I find myself using this type of code a lot in my random functions when I want to weight against the extremes, and wanted to see if this was over processing. Is this the best way to get a float that has the potential of reaching the extremes, without it being a likely chance?

```
float random = Random.Range(-1f, 1f);
if (random > 0.2f || random < -0.2f)
random = Random.Range(-1f, 1f);
if (random > 0.2f || random < -0.2f)
random = Random.Range(-1f, 1f);
if (random > 0.3f || random < -0.3f)
random = Random.Range(-1f, 1f);
if (random > 0.4f || random < -0.4f)
random = Random.Range(-1f, 1f);
```

That does look a bit cheesy.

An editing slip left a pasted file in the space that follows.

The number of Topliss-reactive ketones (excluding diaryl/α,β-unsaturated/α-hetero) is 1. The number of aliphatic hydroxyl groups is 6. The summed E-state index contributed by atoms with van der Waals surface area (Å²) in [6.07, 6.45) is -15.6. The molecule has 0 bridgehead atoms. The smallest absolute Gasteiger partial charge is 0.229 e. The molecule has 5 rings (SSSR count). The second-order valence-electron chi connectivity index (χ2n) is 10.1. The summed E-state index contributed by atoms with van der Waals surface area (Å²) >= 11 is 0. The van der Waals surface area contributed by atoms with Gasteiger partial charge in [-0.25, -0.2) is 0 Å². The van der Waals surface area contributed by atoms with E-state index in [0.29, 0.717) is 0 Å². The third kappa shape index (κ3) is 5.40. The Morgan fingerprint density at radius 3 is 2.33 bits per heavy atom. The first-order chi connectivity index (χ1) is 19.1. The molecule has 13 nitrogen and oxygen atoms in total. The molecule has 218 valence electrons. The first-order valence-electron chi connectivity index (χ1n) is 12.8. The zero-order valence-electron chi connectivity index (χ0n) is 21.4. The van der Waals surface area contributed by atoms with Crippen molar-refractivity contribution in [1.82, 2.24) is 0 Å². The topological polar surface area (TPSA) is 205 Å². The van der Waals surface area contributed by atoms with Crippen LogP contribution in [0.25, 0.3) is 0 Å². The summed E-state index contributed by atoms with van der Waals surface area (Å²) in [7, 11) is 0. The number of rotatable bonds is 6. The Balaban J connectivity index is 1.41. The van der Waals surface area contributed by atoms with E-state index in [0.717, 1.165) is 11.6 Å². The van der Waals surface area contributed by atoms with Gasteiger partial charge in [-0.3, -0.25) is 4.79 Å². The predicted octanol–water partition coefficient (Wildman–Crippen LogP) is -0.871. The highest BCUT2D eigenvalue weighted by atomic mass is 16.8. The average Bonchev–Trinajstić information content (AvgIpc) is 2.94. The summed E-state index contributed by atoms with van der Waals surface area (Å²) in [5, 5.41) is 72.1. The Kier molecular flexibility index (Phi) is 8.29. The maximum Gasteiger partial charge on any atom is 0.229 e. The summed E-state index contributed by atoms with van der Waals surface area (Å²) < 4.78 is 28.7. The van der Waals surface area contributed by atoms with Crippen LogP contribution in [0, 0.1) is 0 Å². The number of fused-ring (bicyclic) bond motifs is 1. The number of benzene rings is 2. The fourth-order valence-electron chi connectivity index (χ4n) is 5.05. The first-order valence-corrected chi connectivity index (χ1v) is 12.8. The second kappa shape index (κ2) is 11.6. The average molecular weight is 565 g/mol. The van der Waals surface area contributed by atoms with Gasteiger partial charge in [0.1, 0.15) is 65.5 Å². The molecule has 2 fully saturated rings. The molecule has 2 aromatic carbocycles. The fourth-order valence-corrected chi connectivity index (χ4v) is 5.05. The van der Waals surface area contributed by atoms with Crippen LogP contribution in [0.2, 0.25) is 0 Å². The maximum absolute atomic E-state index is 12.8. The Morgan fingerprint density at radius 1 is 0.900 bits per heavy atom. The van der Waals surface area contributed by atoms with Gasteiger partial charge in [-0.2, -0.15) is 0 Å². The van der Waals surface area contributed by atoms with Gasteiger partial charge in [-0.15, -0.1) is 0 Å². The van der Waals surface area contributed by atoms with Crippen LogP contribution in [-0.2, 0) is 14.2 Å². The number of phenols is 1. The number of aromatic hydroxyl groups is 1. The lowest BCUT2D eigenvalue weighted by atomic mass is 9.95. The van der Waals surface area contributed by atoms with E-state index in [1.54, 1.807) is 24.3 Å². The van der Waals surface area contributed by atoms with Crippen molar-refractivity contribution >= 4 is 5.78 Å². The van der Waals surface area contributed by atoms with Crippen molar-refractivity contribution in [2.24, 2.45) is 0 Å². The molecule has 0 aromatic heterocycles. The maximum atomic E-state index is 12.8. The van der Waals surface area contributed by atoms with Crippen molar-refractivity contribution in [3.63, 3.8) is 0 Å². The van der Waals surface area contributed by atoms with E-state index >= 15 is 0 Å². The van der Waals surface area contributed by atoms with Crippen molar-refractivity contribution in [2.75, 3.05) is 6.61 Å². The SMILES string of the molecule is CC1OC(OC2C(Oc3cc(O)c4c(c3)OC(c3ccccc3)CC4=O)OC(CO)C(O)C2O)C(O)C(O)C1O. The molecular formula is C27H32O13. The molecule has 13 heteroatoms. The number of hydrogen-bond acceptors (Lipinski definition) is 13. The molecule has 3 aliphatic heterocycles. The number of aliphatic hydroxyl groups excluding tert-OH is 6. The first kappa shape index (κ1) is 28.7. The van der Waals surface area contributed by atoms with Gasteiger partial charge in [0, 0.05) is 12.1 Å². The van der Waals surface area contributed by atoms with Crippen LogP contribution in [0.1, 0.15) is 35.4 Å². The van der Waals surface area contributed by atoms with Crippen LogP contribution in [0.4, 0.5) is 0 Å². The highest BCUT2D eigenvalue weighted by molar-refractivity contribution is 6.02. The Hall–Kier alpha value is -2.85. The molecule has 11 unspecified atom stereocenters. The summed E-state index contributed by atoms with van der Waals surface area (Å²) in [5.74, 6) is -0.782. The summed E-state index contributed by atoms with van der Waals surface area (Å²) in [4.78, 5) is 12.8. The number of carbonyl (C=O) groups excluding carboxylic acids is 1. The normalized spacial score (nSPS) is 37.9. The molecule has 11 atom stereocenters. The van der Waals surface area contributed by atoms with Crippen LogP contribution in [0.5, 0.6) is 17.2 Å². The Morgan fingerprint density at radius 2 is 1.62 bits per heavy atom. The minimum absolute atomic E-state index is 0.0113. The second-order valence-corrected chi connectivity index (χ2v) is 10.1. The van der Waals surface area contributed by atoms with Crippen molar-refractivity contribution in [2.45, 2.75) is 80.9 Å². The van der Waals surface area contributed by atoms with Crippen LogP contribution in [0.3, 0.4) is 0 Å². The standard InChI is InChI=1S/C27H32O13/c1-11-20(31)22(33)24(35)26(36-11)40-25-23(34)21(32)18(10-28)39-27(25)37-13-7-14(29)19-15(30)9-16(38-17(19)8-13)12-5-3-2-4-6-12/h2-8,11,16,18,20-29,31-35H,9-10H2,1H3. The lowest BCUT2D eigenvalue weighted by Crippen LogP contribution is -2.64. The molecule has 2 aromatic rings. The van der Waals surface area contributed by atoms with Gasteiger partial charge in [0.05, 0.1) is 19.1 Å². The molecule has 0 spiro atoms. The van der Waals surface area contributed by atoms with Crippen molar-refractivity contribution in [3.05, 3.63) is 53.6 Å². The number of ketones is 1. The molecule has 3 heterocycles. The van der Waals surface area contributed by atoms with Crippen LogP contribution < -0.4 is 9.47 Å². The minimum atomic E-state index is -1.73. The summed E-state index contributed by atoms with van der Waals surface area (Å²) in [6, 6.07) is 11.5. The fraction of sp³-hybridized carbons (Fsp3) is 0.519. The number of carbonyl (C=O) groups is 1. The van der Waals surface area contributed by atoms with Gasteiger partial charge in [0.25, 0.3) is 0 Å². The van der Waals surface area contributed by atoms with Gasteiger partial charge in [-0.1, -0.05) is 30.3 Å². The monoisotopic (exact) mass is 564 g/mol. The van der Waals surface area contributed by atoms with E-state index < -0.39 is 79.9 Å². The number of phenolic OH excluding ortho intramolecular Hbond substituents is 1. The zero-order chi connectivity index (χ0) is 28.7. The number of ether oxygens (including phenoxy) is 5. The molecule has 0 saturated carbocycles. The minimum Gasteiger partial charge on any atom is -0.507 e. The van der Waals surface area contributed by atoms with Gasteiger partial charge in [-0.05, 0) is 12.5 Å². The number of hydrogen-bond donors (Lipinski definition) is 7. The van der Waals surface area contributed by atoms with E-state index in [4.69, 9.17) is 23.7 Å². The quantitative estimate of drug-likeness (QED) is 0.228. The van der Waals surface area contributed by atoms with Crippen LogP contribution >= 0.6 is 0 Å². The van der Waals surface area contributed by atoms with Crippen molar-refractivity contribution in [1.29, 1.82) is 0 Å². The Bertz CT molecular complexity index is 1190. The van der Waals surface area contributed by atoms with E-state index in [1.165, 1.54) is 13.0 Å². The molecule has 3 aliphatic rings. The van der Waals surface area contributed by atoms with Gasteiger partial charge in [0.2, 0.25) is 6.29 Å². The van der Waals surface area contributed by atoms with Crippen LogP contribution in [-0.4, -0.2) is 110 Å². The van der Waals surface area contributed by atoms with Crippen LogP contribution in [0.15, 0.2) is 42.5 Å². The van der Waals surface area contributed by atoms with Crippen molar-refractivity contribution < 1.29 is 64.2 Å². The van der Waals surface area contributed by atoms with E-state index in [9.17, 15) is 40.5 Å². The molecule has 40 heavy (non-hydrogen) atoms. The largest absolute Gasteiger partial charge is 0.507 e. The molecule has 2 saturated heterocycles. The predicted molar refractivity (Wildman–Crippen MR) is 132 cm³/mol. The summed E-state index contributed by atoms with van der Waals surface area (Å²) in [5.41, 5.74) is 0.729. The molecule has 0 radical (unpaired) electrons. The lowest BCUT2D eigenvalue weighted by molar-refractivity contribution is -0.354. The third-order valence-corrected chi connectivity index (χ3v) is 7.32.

There’s a bunch of different ways to generate bell-curvey distributions, depending on how fast you want them vs. how accurate vs. the specific sort of distribution you want. I googled and I found one:

```
Random rand = new Random(); //reuse this if you are generating many
double u1 = 1.0-rand.NextDouble(); //uniform(0,1] random doubles
double u2 = 1.0-rand.NextDouble();
double randStdNormal = Math.Sqrt(-2.0 * Math.Log(u1)) *
Math.Sin(2.0 * Math.PI * u2); //random normal(0,1)
double randNormal =
mean + stdDev * randStdNormal; //random normal(mean,stdDev^2)
```

Where mean is the center of your bell curve (your most likely value) and stdDev is your standard deviation. You may want to convert that to use Mathf and floats.

Very cool, the ones I originally found were way too complex. The standard dev is useful too, since I want to make extreme events more rare in some cases. Thanks!